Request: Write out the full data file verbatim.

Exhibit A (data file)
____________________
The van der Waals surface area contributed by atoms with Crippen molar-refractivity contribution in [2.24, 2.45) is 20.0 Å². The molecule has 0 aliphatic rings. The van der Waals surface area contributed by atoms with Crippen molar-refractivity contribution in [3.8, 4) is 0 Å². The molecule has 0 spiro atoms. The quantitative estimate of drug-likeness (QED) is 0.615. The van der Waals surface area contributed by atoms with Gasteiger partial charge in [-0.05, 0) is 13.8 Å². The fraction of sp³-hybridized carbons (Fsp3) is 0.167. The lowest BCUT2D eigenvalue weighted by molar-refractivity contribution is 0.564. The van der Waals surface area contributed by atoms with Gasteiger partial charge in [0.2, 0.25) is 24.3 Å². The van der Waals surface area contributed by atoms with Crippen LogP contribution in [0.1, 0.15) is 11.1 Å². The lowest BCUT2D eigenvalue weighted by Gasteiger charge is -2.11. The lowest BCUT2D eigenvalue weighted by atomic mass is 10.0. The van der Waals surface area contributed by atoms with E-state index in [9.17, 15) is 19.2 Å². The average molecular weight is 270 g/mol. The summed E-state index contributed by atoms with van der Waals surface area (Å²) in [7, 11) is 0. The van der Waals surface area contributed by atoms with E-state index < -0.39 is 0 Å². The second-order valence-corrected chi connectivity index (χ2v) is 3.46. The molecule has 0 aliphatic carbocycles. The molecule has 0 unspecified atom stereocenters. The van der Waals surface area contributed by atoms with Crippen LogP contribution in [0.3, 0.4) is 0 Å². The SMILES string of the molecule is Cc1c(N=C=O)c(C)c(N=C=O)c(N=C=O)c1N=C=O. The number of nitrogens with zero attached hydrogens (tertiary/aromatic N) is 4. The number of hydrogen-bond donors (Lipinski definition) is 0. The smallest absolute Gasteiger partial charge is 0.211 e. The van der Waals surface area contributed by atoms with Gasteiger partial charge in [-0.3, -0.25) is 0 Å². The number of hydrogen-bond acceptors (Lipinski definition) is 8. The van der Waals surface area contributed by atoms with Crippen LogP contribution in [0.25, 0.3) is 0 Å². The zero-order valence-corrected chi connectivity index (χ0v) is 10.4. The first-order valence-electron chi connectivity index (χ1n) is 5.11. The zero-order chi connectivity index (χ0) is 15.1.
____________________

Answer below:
The van der Waals surface area contributed by atoms with Crippen molar-refractivity contribution in [2.24, 2.45) is 20.0 Å². The molecule has 0 aliphatic rings. The van der Waals surface area contributed by atoms with Crippen molar-refractivity contribution in [3.8, 4) is 0 Å². The molecule has 0 spiro atoms. The quantitative estimate of drug-likeness (QED) is 0.615. The van der Waals surface area contributed by atoms with Gasteiger partial charge in [-0.05, 0) is 13.8 Å². The fraction of sp³-hybridized carbons (Fsp3) is 0.167. The lowest BCUT2D eigenvalue weighted by molar-refractivity contribution is 0.564. The van der Waals surface area contributed by atoms with Gasteiger partial charge in [0.2, 0.25) is 24.3 Å². The van der Waals surface area contributed by atoms with Crippen LogP contribution in [0.1, 0.15) is 11.1 Å². The lowest BCUT2D eigenvalue weighted by Gasteiger charge is -2.11. The lowest BCUT2D eigenvalue weighted by atomic mass is 10.0. The van der Waals surface area contributed by atoms with E-state index in [9.17, 15) is 19.2 Å². The average molecular weight is 270 g/mol. The summed E-state index contributed by atoms with van der Waals surface area (Å²) in [7, 11) is 0. The van der Waals surface area contributed by atoms with E-state index < -0.39 is 0 Å². The second-order valence-corrected chi connectivity index (χ2v) is 3.46. The molecule has 0 aliphatic carbocycles. The molecule has 0 unspecified atom stereocenters. The van der Waals surface area contributed by atoms with Crippen LogP contribution in [0.3, 0.4) is 0 Å². The SMILES string of the molecule is Cc1c(N=C=O)c(C)c(N=C=O)c(N=C=O)c1N=C=O. The number of nitrogens with zero attached hydrogens (tertiary/aromatic N) is 4. The number of hydrogen-bond donors (Lipinski definition) is 0. The smallest absolute Gasteiger partial charge is 0.211 e. The van der Waals surface area contributed by atoms with Gasteiger partial charge in [-0.3, -0.25) is 0 Å². The number of hydrogen-bond acceptors (Lipinski definition) is 8. The van der Waals surface area contributed by atoms with Crippen LogP contribution in [0.25, 0.3) is 0 Å². The zero-order valence-corrected chi connectivity index (χ0v) is 10.4. The first-order valence-electron chi connectivity index (χ1n) is 5.11. The zero-order chi connectivity index (χ0) is 15.1.